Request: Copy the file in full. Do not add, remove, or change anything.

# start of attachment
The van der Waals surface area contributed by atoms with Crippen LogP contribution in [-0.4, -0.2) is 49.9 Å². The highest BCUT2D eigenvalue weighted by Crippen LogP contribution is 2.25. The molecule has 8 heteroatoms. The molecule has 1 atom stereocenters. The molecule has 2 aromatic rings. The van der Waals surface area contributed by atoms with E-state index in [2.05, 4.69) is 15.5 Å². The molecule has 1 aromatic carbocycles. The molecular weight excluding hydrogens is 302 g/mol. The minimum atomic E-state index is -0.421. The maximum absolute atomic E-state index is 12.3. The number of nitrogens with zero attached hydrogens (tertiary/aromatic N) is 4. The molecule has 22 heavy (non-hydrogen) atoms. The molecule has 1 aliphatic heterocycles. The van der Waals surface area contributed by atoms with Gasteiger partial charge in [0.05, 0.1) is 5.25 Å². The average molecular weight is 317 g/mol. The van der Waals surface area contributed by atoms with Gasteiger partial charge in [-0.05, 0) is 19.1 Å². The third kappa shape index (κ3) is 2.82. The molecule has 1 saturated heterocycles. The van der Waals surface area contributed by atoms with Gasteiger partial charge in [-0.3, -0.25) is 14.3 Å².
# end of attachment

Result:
The van der Waals surface area contributed by atoms with Crippen LogP contribution in [-0.4, -0.2) is 49.9 Å². The highest BCUT2D eigenvalue weighted by Crippen LogP contribution is 2.25. The molecule has 8 heteroatoms. The molecule has 1 atom stereocenters. The molecule has 2 aromatic rings. The van der Waals surface area contributed by atoms with E-state index in [2.05, 4.69) is 15.5 Å². The molecule has 1 aromatic carbocycles. The molecular weight excluding hydrogens is 302 g/mol. The minimum atomic E-state index is -0.421. The maximum absolute atomic E-state index is 12.3. The number of nitrogens with zero attached hydrogens (tertiary/aromatic N) is 4. The molecule has 22 heavy (non-hydrogen) atoms. The molecule has 1 aliphatic heterocycles. The van der Waals surface area contributed by atoms with Gasteiger partial charge in [0.05, 0.1) is 5.25 Å². The average molecular weight is 317 g/mol. The van der Waals surface area contributed by atoms with Gasteiger partial charge in [-0.05, 0) is 19.1 Å². The third kappa shape index (κ3) is 2.82. The molecule has 1 saturated heterocycles. The van der Waals surface area contributed by atoms with Gasteiger partial charge in [-0.3, -0.25) is 14.3 Å².